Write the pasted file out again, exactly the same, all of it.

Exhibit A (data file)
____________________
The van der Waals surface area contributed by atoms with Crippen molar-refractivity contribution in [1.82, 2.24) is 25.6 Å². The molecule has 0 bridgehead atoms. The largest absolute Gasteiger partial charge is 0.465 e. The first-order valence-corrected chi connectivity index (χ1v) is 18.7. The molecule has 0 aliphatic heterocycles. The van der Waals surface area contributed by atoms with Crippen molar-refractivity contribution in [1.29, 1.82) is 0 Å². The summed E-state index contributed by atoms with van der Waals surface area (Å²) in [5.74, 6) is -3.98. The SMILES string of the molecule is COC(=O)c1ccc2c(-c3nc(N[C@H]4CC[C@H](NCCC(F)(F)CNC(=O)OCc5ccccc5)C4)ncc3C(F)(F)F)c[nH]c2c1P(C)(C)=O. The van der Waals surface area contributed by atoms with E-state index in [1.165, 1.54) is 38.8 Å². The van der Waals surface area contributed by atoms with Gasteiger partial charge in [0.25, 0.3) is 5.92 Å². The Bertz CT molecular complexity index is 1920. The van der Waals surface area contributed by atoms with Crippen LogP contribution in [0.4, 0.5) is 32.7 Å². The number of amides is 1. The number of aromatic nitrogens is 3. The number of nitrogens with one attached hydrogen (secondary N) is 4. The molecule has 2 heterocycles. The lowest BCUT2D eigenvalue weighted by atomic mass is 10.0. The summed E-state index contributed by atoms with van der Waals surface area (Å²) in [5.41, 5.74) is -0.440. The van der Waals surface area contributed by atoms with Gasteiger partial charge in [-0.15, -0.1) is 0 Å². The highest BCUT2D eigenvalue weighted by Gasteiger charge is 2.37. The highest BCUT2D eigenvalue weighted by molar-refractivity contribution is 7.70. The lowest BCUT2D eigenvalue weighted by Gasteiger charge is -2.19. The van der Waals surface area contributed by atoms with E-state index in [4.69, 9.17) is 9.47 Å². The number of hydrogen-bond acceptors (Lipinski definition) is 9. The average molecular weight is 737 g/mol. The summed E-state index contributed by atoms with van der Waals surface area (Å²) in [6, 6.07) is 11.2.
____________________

The van der Waals surface area contributed by atoms with Crippen molar-refractivity contribution in [1.82, 2.24) is 25.6 Å². The molecule has 0 bridgehead atoms. The largest absolute Gasteiger partial charge is 0.465 e. The first-order valence-corrected chi connectivity index (χ1v) is 18.7. The molecule has 0 aliphatic heterocycles. The van der Waals surface area contributed by atoms with Crippen molar-refractivity contribution in [1.29, 1.82) is 0 Å². The summed E-state index contributed by atoms with van der Waals surface area (Å²) in [5.74, 6) is -3.98. The SMILES string of the molecule is COC(=O)c1ccc2c(-c3nc(N[C@H]4CC[C@H](NCCC(F)(F)CNC(=O)OCc5ccccc5)C4)ncc3C(F)(F)F)c[nH]c2c1P(C)(C)=O. The van der Waals surface area contributed by atoms with E-state index in [1.165, 1.54) is 38.8 Å². The van der Waals surface area contributed by atoms with Gasteiger partial charge in [0.25, 0.3) is 5.92 Å². The Bertz CT molecular complexity index is 1920. The van der Waals surface area contributed by atoms with Crippen LogP contribution in [0.4, 0.5) is 32.7 Å². The number of amides is 1. The number of aromatic nitrogens is 3. The number of nitrogens with one attached hydrogen (secondary N) is 4. The molecule has 2 heterocycles. The lowest BCUT2D eigenvalue weighted by atomic mass is 10.0. The summed E-state index contributed by atoms with van der Waals surface area (Å²) in [5.41, 5.74) is -0.440. The van der Waals surface area contributed by atoms with Gasteiger partial charge in [-0.15, -0.1) is 0 Å². The highest BCUT2D eigenvalue weighted by Gasteiger charge is 2.37. The highest BCUT2D eigenvalue weighted by molar-refractivity contribution is 7.70. The lowest BCUT2D eigenvalue weighted by Gasteiger charge is -2.19. The van der Waals surface area contributed by atoms with E-state index in [4.69, 9.17) is 9.47 Å². The number of hydrogen-bond acceptors (Lipinski definition) is 9. The average molecular weight is 737 g/mol. The summed E-state index contributed by atoms with van der Waals surface area (Å²) in [6, 6.07) is 11.2.